HP's former chairman trusted her chief counsel and the company's head of legal ethics to approve methods to plug leaks from HP's board. How did they investigate? They used an outsourced company which has been working "as a captive contractor" for Hewlett-Packard for at least eight years.
HP 3000 customers from the late 1990s might do the math on that figure and see that Security Outsourced Solutions could well have been working on HP's bust of the illegal broker community selling HP 3000s. Those investigations ramped up in 1999, seven years ago. One of the operatives in that case, Fred Adler, also testified in HP's charges against Allegro Consultants in 2002, in a spin-off case where HP charged the company with engineering a unprotected version of SS_CONFIG, a key tool used in the broker investigation. Adler spoke plainly in the Congressional hearings last week. He's now an HP employee, and he reported that HP considered the SOS pretexting procedures a standard practice.
That statement has to be reckoned against the denials of former chairman Dunn, chief legal counsel Baskins and CEO Hurd, who all say they never heard of pretexting, or never heard it was part of the SOS procedure. Top leaders of HP said they believed private phone records are available though a public Web site. It's up to HP's customers to decide if they want to trust a company with so many innocents at the senior executive level. Investors don't care. HP's share price rose another 80 cents on Wednesday.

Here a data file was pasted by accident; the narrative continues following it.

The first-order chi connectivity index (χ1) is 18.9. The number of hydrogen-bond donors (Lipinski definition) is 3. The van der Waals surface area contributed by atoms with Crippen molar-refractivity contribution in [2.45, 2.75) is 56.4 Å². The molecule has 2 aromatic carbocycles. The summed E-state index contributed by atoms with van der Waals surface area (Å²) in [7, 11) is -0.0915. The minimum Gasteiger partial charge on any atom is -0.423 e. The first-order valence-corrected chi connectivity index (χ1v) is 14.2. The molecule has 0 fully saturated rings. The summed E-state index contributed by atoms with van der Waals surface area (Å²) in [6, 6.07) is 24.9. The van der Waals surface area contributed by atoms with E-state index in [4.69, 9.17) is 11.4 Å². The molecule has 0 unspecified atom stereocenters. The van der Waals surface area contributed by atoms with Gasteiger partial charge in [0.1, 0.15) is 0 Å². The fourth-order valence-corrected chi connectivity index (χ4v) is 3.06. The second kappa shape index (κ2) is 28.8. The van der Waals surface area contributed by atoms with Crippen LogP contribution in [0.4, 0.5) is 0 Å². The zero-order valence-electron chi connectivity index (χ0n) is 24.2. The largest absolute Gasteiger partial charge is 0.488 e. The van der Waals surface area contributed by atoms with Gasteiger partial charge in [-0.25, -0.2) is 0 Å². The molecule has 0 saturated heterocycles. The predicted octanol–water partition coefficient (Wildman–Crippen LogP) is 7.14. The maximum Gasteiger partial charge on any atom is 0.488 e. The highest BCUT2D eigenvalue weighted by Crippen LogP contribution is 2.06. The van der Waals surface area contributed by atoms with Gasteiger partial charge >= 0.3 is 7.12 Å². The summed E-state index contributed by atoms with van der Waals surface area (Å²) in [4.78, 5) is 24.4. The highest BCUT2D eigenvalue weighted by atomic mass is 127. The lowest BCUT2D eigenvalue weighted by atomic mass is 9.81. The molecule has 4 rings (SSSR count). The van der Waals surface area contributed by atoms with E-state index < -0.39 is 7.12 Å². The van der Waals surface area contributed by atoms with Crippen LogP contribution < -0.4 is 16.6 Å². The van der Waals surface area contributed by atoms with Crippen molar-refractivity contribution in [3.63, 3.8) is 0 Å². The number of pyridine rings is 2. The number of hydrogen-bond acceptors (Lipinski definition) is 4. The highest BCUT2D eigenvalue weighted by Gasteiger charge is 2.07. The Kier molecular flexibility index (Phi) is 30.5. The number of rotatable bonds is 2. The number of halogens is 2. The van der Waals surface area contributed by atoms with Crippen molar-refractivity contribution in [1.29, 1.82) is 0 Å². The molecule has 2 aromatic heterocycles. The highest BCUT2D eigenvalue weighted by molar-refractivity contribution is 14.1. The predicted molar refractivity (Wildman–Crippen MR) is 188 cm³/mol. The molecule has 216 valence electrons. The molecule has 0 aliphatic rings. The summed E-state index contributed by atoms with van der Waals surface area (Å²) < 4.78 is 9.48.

Although the misconduct at the top of HP is separate from the daily
activities of the HP 3000 engineers, the top of HP is where legal
actions get reviewed and approved — legal activities that still have an
impact on the future of HP 3000 customers, especially those who are homesteading on
One long-time contributor to the 3000's public software treasure trove posed a question whose answer might link boardroom investigations with the 3000's history. " It raises questions about how long they've been doing things like this, and to whom. During the broker scandal?"
HP is entitled to protect its property, intellectual and otherwise, through legal means. Our stories from 1999 and 2000 showed a heavy-handed, ruthless investigation process, conducted by third parties from law enforcement agencies outside their jurisdictions. People were jailed. Now that outcome looks like a prospect for HP's employees, if the indictments lead to convictions.
In an echo of comments from Washington DC about the Rep. Foley page sex investigations, some 3000 community members say these indictments are political. The California AG is running for office with his election in five weeks' time. Politics is a common scapegoat in investigations of poor judgement. If anybody can be said to have dragged this mess into the open, it's former HP board member Tom Perkins, who told HP if they didn't go public about why he resigned he would, including news of the pretexting hoax.
HP still has the capability to bring good leadership to its board. Perkins is proof enough of that. Keeping the good directors in chairs, and making aware that HP still knows how to do the right thing in solving a problem — well, that's what CEO Hurd faces over the next few years, a time when 3000 customers will be sizing up which vendor to choose as their trusted advisor.
The board-authorized misconduct, aimed at individuals while top HP executives say they were in the dark, is an example of what makes homesteading 3000 customers cling tighter to the calamity of seeing their vendor cut out the 3000 from its future. A vendor can get too big for a niche community, or too busy to police its own security. Customers who make a transition want a vendor to trust, a quality that demands focus, even from a large organization.